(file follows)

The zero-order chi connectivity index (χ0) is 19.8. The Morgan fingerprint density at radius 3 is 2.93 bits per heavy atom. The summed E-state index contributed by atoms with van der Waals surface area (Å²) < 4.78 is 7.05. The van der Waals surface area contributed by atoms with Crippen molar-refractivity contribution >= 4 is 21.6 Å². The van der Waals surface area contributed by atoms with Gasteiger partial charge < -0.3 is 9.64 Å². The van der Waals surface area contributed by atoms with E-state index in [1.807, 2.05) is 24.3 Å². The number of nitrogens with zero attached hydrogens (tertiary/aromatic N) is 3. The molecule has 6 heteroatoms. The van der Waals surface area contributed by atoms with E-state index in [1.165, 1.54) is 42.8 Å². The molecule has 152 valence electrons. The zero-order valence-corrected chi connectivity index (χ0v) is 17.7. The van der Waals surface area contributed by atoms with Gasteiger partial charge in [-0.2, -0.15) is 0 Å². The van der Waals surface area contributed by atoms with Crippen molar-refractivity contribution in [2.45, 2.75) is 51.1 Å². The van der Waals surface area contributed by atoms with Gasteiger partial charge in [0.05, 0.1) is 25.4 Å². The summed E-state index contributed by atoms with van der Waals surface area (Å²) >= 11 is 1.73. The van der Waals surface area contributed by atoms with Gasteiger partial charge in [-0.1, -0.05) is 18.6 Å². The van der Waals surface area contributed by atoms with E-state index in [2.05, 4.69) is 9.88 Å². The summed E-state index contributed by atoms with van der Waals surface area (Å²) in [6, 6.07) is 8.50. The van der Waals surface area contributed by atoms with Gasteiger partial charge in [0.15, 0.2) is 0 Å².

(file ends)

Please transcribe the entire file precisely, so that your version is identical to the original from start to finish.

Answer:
The zero-order chi connectivity index (χ0) is 19.8. The Morgan fingerprint density at radius 3 is 2.93 bits per heavy atom. The summed E-state index contributed by atoms with van der Waals surface area (Å²) < 4.78 is 7.05. The van der Waals surface area contributed by atoms with Crippen molar-refractivity contribution >= 4 is 21.6 Å². The van der Waals surface area contributed by atoms with Gasteiger partial charge < -0.3 is 9.64 Å². The van der Waals surface area contributed by atoms with E-state index in [1.807, 2.05) is 24.3 Å². The number of nitrogens with zero attached hydrogens (tertiary/aromatic N) is 3. The molecule has 6 heteroatoms. The van der Waals surface area contributed by atoms with E-state index in [1.165, 1.54) is 42.8 Å². The molecule has 152 valence electrons. The zero-order valence-corrected chi connectivity index (χ0v) is 17.7. The van der Waals surface area contributed by atoms with Gasteiger partial charge in [-0.2, -0.15) is 0 Å². The van der Waals surface area contributed by atoms with Crippen molar-refractivity contribution in [2.45, 2.75) is 51.1 Å². The van der Waals surface area contributed by atoms with Gasteiger partial charge in [0.05, 0.1) is 25.4 Å². The summed E-state index contributed by atoms with van der Waals surface area (Å²) >= 11 is 1.73. The van der Waals surface area contributed by atoms with Gasteiger partial charge in [-0.1, -0.05) is 18.6 Å². The van der Waals surface area contributed by atoms with E-state index in [2.05, 4.69) is 9.88 Å². The summed E-state index contributed by atoms with van der Waals surface area (Å²) in [6, 6.07) is 8.50. The van der Waals surface area contributed by atoms with Gasteiger partial charge in [0.15, 0.2) is 0 Å².